holistic view of the environment, with increased responsibility
and a commitment to integrating more closely with other Departments
on this issue.
9. The Wildlife Trusts are pleased to see
the emphasis on sustainability within the vision, but are concerned
that this focuses on "sustainable development". This
term is interpreted differently by different users, and we feel
it would be clearer to use "sustainability" instead.
10. The Wildlife Trusts believe that there
is the beginning of a culture change within the Department to
recognise the value and importance of the environment and wildlife
conservation in contributing to economic and social issues. We
believe that this thinking is essential if we are to move to a
more sustainable future, and that to do so the Department needs
to put more emphasis on biodiversity issues. Indeed, we feel it
essential that the DEFRA vision emphasises the "protection
and enhancement" rather than "promotion" of biodiversity
as a key aim.
11. We have been pleased with the integration
of biodiversity with economic and social issues within the England
Biodiversity Strategy process, led by the Wildlife and Countryside
Division. We would like to see this strategy given a much higher
profile as a key implementation tool within the Department.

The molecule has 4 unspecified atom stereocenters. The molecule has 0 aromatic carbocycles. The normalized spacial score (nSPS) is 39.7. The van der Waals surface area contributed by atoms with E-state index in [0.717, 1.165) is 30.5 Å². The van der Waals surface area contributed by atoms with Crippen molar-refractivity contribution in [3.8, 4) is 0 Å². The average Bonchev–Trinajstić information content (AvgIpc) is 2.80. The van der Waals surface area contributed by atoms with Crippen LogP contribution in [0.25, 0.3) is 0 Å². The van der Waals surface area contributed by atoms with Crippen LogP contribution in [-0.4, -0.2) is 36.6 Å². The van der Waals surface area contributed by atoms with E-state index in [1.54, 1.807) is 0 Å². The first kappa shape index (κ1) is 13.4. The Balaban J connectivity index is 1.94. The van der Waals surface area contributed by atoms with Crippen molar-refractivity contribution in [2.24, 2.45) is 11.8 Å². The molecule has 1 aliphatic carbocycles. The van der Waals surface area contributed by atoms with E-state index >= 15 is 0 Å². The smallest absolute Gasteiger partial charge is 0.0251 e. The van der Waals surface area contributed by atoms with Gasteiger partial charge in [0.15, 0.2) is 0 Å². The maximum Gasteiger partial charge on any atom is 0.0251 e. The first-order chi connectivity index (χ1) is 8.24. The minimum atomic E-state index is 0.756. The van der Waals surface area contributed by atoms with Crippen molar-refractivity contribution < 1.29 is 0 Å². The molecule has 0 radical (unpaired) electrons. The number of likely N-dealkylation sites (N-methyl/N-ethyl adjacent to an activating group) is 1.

12. With this integration, there is an increased
opportunity for more efficient use of resources. We would welcome
further developments to link policy and resources in areas such
as farming, flooding and rural development with environmental
processes, thereby promoting sustainability. To achieve this,
the current administrative systems need to be restructured to
improve communication and integration.
13. One major concern we have in relation
to weight given to particular areas of activity is with funding
and resources committed to the marine environment. For example,
only 3 per cent of Environmental Action Fund (EAF) money goes
to the marine environment and the UK Maritime steering group which
The Wildlife Trusts co-chair has achieved little because of lack
of resources. Similarly, the first DEFRA Marine Stewardship Report
states that lack of funds and staff resources has restricted progress.
The Wildlife Trusts would like to see DEFRA taking a stronger
lead and committing increased resources to the marine environment.
14. One of the impacts on delivery within
the new DEFRA structure has been the number of review processes
undertaken. While we recognise the need and value of reviewing
existing practices, we are concerned that these may be time consuming,
may stall real policy change, or take the place of activity that
delivers real outputs. For example, it has now been 18 months
since the consultation on draft legislation for the Water Bill.
We would encourage the future vision for DEFRA to be concentrated
on delivery rather than review, with any necessary review processes
being undertaken as quickly as possible. The consultation process
associated with the development of the England Biodiversity Strategy
is a good example of where consultation can be both rapid and
19 July 2002